Associate Professor

Degrees: B.Eng., M.A.Sc., Ph.D. (McMaster)

Office: Canal Building 6206
Phone:  +1 (613) 520-2600 Ext. 1873
Curriculum Vitae:  View PDF

Department of Systems and Computer Engineering
Faculty of Engineering and Design
Carleton University
1125 Colonel By Drive
Ottawa, ON K1S 5B6

Jason Jaskolka

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★ Positions Available

I am actively looking for graduate students join the CyberSEA Research Lab at both the Master’s and Ph.D. levels to fill a number of funded research positions for a variety of projects related to my research interests. For more information, see the Available Positions at CyberSEA Research Lab.

Short Bio

I am an Associate Professor at Carleton University within the Department of Systems and Computer Engineering. I am the Director of the Cyber Security Evaluation and Assurance (CyberSEA) Research Lab. I am a licensed Professional Engineer registered with Professional Engineers of Ontario (PEO). I am also a senior member of the IEEE and a member of the ACM. From October 2018 to October 2020, I was as an Ad Hoc Member of Health Canada’s Scientific Advisory Committee on Digital Health Technologies. I was awarded the 2021 New Faculty Excellence in Teaching Award for my dedication and passion for sharing knowledge, and supporting students in achieving success, both inside and outside the classroom. 

My research interests are primarily in the area of cyber security evaluation and assurance for software-dependent systems. Broadly speaking, I conduct research that spans the areas of formal methods and data-driven approaches for software and security engineering. I am interested in exploring new ideas, techniques, and tools that can support:

  • Security Evaluation: How can we identify, analyze, and mitigate the effects of cyber-attacks and failures on system safety, security, and reliability? How can we measure the security of a system? How can we manage security evaluation as security requirements evolve over time?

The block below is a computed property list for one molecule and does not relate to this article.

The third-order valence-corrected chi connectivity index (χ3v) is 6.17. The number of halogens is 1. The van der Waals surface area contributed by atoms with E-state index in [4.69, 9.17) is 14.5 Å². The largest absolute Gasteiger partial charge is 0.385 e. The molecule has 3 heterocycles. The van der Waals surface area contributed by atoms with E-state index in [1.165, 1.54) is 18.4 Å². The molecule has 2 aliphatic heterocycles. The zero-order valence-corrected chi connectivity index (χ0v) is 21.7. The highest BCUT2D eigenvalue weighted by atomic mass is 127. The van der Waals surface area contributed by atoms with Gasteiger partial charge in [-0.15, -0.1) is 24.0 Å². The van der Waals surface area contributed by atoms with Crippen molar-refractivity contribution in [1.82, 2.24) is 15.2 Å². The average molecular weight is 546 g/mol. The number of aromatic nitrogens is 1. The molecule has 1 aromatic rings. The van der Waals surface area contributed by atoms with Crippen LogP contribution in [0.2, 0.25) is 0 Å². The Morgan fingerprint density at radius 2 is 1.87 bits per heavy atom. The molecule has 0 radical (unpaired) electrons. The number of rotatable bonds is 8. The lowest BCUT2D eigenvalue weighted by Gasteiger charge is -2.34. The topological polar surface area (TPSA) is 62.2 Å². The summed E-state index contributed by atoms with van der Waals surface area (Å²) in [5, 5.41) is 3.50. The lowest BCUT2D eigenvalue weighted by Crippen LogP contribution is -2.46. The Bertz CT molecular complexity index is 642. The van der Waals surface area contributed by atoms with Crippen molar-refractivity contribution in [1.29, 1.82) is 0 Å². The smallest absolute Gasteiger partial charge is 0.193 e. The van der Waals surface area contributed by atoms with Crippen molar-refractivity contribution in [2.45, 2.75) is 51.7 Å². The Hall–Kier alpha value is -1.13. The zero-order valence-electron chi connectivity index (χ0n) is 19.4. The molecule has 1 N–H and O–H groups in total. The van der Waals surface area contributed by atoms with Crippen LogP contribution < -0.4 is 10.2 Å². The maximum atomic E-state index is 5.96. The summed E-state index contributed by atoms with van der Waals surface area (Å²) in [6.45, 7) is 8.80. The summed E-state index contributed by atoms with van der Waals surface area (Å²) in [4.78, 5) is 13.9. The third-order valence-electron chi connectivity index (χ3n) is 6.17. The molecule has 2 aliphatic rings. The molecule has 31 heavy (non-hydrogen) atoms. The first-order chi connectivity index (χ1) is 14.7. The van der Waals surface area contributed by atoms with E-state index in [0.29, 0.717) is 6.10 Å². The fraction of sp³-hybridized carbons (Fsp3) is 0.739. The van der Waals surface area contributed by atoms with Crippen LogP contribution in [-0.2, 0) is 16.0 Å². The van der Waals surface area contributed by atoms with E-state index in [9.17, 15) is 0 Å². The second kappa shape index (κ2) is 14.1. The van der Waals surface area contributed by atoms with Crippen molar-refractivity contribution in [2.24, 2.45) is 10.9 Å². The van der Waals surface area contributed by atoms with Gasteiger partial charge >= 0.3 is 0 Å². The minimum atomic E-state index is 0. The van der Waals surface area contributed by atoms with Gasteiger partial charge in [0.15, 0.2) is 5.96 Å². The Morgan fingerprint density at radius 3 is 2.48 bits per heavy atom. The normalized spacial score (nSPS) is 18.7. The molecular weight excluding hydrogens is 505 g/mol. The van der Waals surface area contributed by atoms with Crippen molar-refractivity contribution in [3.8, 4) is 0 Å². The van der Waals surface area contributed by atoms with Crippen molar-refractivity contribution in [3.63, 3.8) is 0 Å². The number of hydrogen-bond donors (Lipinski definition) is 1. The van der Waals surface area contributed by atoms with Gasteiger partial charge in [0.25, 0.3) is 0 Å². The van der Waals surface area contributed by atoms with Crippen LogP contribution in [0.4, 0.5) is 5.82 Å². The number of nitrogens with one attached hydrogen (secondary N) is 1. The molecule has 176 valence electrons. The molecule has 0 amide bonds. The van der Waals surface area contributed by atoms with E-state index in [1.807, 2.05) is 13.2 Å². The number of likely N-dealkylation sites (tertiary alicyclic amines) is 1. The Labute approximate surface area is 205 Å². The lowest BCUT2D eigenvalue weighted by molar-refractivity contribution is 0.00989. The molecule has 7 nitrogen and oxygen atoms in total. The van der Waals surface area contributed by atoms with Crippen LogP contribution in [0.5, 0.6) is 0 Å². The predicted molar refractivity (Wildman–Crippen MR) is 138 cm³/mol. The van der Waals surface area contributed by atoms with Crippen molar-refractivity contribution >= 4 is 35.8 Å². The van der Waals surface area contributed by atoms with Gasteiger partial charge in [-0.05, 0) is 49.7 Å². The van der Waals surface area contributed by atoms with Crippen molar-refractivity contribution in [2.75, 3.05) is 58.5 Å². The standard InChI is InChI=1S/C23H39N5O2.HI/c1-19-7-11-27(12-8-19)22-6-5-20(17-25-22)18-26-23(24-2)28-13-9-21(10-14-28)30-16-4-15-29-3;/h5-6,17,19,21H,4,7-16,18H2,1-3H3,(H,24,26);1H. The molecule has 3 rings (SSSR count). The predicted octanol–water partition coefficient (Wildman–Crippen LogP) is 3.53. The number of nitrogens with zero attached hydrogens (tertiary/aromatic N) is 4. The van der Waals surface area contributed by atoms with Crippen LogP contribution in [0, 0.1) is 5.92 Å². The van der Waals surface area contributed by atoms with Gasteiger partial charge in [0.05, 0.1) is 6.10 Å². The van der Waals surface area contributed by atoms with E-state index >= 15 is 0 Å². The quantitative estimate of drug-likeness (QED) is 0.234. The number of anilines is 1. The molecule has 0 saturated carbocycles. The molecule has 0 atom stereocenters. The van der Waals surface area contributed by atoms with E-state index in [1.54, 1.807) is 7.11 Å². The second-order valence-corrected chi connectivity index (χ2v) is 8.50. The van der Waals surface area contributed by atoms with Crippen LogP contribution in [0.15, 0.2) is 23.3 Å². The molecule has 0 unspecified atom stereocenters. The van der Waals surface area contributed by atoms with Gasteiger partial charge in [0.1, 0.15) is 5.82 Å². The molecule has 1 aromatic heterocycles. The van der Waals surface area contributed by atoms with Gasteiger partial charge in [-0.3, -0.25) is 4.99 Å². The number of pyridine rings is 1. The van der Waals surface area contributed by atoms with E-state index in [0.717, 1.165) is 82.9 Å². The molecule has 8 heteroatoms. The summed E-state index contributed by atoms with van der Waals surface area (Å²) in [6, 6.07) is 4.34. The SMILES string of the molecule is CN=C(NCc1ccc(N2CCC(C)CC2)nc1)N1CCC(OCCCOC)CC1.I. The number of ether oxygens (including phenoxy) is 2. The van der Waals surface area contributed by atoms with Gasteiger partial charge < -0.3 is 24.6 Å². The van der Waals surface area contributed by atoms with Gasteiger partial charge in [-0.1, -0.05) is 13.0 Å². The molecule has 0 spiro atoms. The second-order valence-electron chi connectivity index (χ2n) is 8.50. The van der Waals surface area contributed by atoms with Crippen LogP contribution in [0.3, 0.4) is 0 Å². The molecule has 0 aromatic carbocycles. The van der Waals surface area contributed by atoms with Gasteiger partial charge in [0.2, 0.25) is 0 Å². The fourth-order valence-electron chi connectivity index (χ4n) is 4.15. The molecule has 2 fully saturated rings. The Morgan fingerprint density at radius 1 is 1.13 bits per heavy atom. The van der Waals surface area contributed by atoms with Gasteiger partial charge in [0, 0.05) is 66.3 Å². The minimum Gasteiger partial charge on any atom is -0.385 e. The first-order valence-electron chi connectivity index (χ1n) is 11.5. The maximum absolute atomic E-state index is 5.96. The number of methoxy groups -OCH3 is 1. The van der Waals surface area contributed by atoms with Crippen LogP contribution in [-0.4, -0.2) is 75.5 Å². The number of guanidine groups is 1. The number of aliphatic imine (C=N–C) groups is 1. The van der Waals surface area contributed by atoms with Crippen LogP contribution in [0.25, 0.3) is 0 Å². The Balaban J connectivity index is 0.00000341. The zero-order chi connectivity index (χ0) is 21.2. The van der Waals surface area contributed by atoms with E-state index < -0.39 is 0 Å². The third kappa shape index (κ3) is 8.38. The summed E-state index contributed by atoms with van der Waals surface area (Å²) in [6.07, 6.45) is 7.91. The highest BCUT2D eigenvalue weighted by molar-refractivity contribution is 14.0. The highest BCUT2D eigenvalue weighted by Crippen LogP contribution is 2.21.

• Security Assurance: How can we assure users and regulators that the systems that we build, and their data, are secure?
  • System-Level Threat Modeling: How can we systematically identify, evaluate, and mitigate threats to the systems as a whole?
  • Security-By-Design: How can we design and engineer systems to operate in a zero-trust environment from their inception?

As the world continues to increasingly depend on the connectedness of software-dependent systems that are continually growing in size and complexity, there is an eminent and emerging need to be able to assure the safety, security, and reliability of these systems, and the information that they use, store, and communicate. Ultimately, the goal of my research program is to develop rigorous and practical solutions to address this need. This research presents many challenges and opportunities from both scientific and engineering perspectives, and involves a mix of theoretical and applied research. See my research interests for more information.

I obtained my Ph.D. in Software Engineering in 2015, M.A.Sc. in Software Engineering in 2010, and B.Eng. in Software Engineering and Game Design in 2009, each from McMaster University in Hamilton, ON, Canada. My doctoral dissertation involved the modelling and analysis of covert communication channels in distributed multi-agent systems.

Before joining Carleton University, I was a U.S. Department of Homeland Security Cybersecurity Postdoctoral Scholar at Stanford University within the Center for International Security and Cooperation (CISAC) where I worked on a project titled “Cybersecurity Assurance For Critical Infrastructure” which aimed to design and develop critical infrastructure cybersecurity assessment methodologies and associated modelling and simulation environments. I also have postdoctoral experience at the McMaster University Centre for Software Certification where I was part of the embedded software research thrust area for the FCA-McMaster Automotive Partnership Canada – Leadership in Automotive Powertrain (APC-LEAP) project, and in the Department of Mathematics, Statistics, and Computer Science at St. Francis Xavier University where I worked on a project related to ontology engineering and design.